Demographics, Programs and Services
In 2017, the University of Massachusetts at Boston Gerontology Institute, spearheaded by Dr. Elizabeth Dugan, published a report exploring the programs and services available in the Commonwealth for people with dementia and their communities. While the results of the study indicated that many regions throughout Massachusetts are considering or pursuing actions to become dementia-friendly, additional services are necessary to meet the needs of the growing dementia population. To adequately care for older adults with memory loss, the dementia-friendly initiative should be state-wide with each community tailoring their program to support the specific care necessities of their residents.
To best serve its residents, cities must assess the needs of the community and identify underserved populations. Vulnerable groups such as racial minorities or non-native English speakers not only face a general lack of resources but may not have access to culturally appropriate essential care. Learn more about the needs of older adults in your community.
Increasing general awareness of dementia is the first step in creating new dementia-friendly programs. The report indicated that most community stakeholders underestimated the pervasiveness of dementia in their area. Dementia education would benefit community members across all sectors. Healthcare professionals knowledgeable about dementia will provide better care. Caregivers with access to training and mentorship programs can be better prepared and informed about their responsibilities. Neighbors armed with knowledge about recognizing memory loss and communication tools can create a welcoming environment for an individual with dementia in public settings.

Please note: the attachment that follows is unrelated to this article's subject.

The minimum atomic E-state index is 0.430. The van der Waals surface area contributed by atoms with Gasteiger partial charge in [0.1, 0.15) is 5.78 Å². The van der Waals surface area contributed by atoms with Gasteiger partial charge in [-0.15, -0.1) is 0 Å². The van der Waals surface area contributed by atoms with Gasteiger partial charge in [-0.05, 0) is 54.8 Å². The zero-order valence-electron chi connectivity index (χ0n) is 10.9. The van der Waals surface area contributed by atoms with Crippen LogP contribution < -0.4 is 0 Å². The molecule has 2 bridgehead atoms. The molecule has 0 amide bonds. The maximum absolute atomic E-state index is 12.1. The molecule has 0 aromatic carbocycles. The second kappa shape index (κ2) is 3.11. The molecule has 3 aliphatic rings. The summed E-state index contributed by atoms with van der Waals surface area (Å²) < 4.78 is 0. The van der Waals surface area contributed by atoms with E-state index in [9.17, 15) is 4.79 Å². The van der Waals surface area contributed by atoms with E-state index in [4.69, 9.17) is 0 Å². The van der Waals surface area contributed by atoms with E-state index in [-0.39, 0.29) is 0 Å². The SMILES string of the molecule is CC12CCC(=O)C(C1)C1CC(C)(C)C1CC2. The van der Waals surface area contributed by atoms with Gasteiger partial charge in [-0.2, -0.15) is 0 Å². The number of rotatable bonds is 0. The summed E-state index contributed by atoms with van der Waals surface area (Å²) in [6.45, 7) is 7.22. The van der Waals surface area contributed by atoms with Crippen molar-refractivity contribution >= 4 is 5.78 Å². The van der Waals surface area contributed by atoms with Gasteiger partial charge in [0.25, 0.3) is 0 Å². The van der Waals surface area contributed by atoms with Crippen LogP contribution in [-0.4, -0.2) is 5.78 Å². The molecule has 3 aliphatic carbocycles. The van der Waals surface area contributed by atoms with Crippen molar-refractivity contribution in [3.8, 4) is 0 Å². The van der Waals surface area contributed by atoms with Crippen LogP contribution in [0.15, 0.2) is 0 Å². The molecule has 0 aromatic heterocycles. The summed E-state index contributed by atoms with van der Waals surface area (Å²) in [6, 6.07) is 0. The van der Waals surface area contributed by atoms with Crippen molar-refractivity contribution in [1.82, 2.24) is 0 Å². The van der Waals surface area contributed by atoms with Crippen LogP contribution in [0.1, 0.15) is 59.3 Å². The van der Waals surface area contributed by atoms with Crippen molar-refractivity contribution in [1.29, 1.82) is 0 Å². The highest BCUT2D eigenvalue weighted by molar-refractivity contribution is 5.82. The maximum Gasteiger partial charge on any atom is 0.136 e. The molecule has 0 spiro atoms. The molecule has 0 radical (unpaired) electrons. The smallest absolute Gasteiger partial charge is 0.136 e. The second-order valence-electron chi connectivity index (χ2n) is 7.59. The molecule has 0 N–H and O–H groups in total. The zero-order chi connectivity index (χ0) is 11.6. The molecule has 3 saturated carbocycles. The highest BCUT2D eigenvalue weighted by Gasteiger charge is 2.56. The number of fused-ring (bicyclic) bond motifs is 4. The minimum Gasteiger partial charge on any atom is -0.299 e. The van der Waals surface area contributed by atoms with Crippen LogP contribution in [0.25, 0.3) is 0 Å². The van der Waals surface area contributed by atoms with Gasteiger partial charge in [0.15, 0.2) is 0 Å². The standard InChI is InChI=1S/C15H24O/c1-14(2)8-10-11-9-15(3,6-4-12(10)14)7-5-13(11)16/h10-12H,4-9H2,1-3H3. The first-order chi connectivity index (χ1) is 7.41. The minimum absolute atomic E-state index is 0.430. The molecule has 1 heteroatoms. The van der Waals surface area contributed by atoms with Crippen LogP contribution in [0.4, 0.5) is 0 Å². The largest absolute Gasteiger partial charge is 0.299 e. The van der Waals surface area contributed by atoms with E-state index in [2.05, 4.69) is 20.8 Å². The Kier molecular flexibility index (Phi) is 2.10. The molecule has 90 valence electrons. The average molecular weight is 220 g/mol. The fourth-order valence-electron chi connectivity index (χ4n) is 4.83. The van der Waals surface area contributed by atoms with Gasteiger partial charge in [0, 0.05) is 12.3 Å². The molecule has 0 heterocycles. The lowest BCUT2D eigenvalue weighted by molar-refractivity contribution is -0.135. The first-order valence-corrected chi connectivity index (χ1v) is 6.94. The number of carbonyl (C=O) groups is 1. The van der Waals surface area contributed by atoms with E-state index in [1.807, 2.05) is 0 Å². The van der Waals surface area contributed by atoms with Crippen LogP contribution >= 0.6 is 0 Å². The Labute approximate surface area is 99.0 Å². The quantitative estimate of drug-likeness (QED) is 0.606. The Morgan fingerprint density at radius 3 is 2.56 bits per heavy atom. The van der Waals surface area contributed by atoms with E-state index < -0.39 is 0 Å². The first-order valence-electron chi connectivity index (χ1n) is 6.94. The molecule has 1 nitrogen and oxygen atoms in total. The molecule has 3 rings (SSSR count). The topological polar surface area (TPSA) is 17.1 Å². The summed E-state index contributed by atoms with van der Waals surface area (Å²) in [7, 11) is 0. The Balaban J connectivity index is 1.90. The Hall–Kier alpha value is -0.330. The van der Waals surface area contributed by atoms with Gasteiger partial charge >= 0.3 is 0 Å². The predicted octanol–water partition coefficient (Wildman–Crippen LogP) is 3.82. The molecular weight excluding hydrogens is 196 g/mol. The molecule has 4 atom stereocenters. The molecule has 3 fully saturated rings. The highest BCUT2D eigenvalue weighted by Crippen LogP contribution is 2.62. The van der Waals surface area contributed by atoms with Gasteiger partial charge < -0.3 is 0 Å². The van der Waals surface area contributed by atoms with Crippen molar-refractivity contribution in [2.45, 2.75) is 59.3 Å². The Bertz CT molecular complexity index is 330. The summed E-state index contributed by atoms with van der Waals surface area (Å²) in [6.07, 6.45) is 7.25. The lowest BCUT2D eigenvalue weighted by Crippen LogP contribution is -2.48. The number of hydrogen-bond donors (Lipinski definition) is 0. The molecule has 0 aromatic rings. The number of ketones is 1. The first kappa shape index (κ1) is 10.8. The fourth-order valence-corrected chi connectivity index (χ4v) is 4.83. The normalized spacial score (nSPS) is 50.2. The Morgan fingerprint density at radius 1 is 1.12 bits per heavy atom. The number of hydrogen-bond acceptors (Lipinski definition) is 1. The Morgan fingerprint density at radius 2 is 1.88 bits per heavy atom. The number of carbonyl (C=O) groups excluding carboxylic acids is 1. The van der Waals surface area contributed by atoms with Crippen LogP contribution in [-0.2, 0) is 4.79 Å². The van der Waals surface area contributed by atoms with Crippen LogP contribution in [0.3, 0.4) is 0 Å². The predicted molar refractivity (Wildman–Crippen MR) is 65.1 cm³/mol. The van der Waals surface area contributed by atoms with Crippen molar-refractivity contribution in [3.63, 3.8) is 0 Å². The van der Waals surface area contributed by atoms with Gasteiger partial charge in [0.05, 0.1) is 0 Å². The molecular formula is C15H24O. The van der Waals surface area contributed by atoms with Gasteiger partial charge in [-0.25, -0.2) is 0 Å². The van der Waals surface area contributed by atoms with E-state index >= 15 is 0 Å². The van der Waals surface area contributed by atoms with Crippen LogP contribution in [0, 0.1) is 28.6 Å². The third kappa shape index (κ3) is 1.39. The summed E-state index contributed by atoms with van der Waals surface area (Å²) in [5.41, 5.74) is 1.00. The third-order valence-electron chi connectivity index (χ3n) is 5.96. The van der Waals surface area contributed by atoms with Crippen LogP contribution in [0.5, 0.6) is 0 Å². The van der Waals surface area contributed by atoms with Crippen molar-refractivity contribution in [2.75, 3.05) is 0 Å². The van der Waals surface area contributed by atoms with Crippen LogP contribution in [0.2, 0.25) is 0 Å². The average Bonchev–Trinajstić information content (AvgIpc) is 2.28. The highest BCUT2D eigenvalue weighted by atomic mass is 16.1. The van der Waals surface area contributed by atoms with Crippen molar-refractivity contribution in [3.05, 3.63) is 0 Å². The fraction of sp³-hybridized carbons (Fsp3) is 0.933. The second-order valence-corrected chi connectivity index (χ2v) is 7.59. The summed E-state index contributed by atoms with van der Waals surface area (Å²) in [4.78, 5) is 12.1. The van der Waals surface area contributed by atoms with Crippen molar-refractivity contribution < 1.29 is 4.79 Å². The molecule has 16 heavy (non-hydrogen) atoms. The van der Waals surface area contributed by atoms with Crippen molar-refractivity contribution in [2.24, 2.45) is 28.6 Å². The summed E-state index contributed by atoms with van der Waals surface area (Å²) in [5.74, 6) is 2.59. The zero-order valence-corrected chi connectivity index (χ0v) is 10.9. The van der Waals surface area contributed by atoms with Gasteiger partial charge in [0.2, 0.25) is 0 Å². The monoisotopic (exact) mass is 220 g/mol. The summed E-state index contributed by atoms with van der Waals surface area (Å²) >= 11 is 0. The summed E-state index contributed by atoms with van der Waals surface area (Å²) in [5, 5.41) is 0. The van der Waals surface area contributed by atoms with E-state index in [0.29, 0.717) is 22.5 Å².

Using pre-existing systems and programs like the age-friendly movement integrates shared knowledge and resources to create a combined age- and dementia-friendly initiative.
Many programs and services qualify as both age- and dementia-friendly as demonstrated in the Integrated Age- and Dementia-Friendly Toolkit.
In addition to studying the changing demographics in the Commonwealth, Dugan considered the availability of different services and programs. Across the board, resources for people with dementia are scarce, and even in program-rich areas of Massachusetts, there is still a shortage of options. Dugan considered the following resources in her study:
Public and private-pay programs and services that directly serve the needs of dementia clients studied in this report include:
- Adult Day Health Services
- Residential services with special care units (Assisted Living, Nursing Homes)
- Support groups (caregivers, people with dementia)
- Memory Cafes
- Age-Friendly Programs
Organizations in the community encourage citizens to participate in local activities while governmental systems can ensure the wellbeing and safety of its residents.
- Dementia-Friendly Community efforts
- Council on Aging
- Silver Alert
Dementia awareness through education and specialized training promotes empathy and informed engagement from community members and professionals.
- NICHE hospital (nursing education, consultation)
- Community Events
In summary, as adults age in Massachusetts, cities and towns must anticipate the inevitable demographic shift by establishing age- and dementia-friendly programs and services. Read the full report here.